By L. Smith

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**Additional resources for Algebraic Topology, Gottingen 1984**

**Example text**

It is possible to show that in any category C, if you can construct arbitrary coproducts and coequalizers, then you can construct all colimits. fn+1 / X2 f2 / · · · fn−1 / Xn fn / / · · · be Xn+1 a telescope diagram, and let X∞ its colimit. If k ≤ l, write fk,l for the unique map in this diagram from Xk to Xl . 35 Let X1 ··· fn−1 f1 / Xn fn,r(n) ··· fr(n−1),r(n) / Xr(n) fn fr(n),r(n+1) / Xn+1 fn+1 / ··· fn+1,r(n+1) / Xr(n+1) fr(n+1),r(n+2) / ···. Show that X∞ is also the colimit of the bottom row, and that the induced map X∞ → X∞ is the identity map.

And maps jn : Xn → Xn+1 between them. Then we may form the diagram X0 j0 / X1 j1 / ··· jn−1 / Xn jn / Xn+1 jn+1 / ···. , the union of the Xn ); then X, or anything homeomorphic to X, is called a CW complex. The space Xn ⊆ X is called the n-skeleton of X A subcomplex of a CW complex X is a subspace K ⊆ X which is a CW complex constructed by using some, but not necessarily all, of the cells used to construct X. For example, each skeleton Xn ⊆ X is a subcomplex of X. 1 Note that the 0-dimensional disk D0 , which is a single point, is its own interior!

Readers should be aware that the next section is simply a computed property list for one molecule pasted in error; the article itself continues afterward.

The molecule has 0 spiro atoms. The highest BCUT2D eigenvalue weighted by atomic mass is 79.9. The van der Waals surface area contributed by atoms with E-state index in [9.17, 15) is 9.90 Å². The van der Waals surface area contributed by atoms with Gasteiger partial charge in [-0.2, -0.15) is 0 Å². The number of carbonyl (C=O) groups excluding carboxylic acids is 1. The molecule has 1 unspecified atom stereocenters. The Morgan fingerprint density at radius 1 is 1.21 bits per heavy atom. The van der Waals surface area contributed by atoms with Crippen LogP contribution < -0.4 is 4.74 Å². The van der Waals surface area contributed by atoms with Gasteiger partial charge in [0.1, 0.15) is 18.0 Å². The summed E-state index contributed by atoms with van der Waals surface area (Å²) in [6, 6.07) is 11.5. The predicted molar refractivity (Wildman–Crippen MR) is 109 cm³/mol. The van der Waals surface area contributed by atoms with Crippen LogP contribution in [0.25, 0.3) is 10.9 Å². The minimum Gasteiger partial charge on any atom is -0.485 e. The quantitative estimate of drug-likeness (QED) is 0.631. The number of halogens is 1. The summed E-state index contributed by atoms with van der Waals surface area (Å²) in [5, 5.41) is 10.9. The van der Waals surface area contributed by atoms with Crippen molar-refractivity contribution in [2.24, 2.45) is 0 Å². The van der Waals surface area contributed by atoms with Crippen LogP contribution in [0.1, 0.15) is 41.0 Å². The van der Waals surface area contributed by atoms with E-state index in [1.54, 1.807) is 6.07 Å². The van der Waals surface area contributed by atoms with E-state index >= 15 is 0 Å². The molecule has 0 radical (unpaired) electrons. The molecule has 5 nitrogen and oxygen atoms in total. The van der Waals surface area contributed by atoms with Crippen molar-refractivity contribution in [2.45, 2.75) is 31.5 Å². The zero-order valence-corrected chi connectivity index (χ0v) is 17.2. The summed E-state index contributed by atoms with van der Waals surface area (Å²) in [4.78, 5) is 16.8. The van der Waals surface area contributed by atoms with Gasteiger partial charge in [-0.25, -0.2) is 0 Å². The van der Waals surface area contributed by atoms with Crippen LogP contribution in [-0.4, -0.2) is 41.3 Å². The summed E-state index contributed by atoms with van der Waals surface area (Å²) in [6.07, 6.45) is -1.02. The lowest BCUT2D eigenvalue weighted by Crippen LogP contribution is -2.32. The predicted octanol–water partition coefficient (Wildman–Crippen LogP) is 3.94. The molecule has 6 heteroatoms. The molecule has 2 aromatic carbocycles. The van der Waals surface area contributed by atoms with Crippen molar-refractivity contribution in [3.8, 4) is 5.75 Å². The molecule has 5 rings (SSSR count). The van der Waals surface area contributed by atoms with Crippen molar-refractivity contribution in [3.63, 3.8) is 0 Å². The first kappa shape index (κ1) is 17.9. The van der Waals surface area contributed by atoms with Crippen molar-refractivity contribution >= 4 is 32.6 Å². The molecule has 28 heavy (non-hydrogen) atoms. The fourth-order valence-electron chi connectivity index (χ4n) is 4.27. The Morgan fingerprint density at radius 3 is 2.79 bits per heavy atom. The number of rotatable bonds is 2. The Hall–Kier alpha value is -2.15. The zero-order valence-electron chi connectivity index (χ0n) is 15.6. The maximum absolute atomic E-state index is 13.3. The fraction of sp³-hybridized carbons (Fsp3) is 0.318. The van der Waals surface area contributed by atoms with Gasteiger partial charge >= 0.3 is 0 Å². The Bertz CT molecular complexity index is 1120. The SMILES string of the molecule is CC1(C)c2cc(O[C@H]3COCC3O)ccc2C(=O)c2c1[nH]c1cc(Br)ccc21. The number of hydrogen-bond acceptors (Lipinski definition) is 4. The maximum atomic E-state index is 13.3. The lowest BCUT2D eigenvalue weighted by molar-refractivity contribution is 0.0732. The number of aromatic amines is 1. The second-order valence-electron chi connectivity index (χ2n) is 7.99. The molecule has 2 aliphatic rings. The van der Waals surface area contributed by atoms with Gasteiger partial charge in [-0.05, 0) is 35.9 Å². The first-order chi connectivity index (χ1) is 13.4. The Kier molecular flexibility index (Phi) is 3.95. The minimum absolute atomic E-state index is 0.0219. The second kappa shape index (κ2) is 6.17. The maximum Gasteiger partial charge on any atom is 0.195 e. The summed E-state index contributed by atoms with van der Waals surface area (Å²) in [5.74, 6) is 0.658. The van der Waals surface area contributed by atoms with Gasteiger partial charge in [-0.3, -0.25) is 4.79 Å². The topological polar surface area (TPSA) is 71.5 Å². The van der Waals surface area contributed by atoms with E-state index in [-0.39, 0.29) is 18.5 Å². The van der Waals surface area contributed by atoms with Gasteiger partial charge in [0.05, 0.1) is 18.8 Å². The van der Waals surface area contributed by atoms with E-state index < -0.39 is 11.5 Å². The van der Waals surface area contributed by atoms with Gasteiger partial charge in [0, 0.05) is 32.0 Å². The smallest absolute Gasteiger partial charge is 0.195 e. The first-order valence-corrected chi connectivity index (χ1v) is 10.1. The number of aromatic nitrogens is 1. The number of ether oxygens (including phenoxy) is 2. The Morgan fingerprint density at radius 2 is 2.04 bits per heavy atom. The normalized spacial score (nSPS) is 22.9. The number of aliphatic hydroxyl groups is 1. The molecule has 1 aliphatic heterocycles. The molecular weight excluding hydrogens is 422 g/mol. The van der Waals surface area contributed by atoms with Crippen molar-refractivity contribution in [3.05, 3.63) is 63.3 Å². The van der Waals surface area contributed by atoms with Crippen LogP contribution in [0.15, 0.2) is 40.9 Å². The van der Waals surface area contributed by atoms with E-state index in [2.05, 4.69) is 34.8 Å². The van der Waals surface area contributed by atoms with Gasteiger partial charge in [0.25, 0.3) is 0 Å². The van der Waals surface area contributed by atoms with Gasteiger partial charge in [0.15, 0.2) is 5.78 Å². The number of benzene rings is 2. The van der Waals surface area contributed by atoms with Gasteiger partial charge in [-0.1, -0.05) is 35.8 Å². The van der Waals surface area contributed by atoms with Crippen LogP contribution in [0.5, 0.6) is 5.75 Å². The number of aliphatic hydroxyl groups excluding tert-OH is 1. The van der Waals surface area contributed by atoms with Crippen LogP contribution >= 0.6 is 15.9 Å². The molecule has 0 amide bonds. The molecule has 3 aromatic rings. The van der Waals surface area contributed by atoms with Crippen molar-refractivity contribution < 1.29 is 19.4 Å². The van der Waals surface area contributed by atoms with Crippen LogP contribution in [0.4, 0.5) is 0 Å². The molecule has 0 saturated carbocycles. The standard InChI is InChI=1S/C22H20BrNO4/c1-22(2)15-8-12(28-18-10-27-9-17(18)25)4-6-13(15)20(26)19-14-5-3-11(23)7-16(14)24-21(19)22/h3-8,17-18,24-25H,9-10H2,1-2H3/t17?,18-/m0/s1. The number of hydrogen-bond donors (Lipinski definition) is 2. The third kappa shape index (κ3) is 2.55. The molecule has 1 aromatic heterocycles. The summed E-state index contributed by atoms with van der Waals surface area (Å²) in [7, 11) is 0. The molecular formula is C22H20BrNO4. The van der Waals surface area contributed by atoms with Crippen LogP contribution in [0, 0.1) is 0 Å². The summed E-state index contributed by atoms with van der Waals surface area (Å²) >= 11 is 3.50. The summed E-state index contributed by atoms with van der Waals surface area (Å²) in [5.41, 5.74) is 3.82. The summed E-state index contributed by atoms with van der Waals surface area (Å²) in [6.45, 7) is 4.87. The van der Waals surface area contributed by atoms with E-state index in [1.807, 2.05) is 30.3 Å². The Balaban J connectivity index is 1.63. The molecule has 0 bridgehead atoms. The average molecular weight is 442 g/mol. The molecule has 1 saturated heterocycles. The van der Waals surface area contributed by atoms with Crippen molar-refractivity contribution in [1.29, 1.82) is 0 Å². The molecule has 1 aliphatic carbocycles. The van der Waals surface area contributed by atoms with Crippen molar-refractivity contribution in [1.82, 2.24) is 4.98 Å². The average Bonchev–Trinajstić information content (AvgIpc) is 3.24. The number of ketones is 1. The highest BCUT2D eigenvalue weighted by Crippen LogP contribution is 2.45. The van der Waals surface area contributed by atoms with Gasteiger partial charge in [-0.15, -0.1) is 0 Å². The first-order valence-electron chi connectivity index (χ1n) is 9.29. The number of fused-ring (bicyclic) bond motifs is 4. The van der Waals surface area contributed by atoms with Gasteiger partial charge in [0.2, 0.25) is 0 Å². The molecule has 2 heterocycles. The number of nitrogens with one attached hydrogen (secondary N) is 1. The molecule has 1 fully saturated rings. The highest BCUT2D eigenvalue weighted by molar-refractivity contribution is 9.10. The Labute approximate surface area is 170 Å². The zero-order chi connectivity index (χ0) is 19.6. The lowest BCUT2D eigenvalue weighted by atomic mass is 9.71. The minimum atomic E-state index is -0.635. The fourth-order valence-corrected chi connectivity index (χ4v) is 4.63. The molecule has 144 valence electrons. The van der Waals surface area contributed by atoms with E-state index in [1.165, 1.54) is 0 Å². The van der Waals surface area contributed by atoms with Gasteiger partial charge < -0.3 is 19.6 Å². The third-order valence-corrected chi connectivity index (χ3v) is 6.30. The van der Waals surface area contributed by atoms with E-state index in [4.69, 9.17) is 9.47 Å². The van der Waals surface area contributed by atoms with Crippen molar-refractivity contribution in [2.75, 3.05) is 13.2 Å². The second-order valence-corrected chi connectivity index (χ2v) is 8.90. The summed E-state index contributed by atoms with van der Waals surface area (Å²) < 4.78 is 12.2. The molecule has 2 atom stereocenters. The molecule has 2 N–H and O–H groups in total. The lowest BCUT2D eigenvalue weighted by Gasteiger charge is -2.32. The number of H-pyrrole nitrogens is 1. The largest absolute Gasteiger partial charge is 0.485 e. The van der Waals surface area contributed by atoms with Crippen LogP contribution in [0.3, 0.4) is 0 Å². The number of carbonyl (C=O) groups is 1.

X × {0}) ∪ (X × {1}) ∪ ({∗} × I) (b) If X is a pointed space, then there is a copy of I ⊆ Σ0 X, namely ∗ × I. Show that ΣX ∼ = Σ0 X/I. (c) Suppose X is a CW complex. Describe a CW decomposition of ΣX in terms of the given one for X. We will often use this identification, because it gives us a handy notation for points in ΣX; a typical point can be written as [x, t], the equivalence class of (x, t) ∈ X ×I. 31 For this problem, we use the spheres S n ⊆ Rn+1 centered at ( 21 , 0, . . , 0), radius 1 2 and basepoint at the origin 0.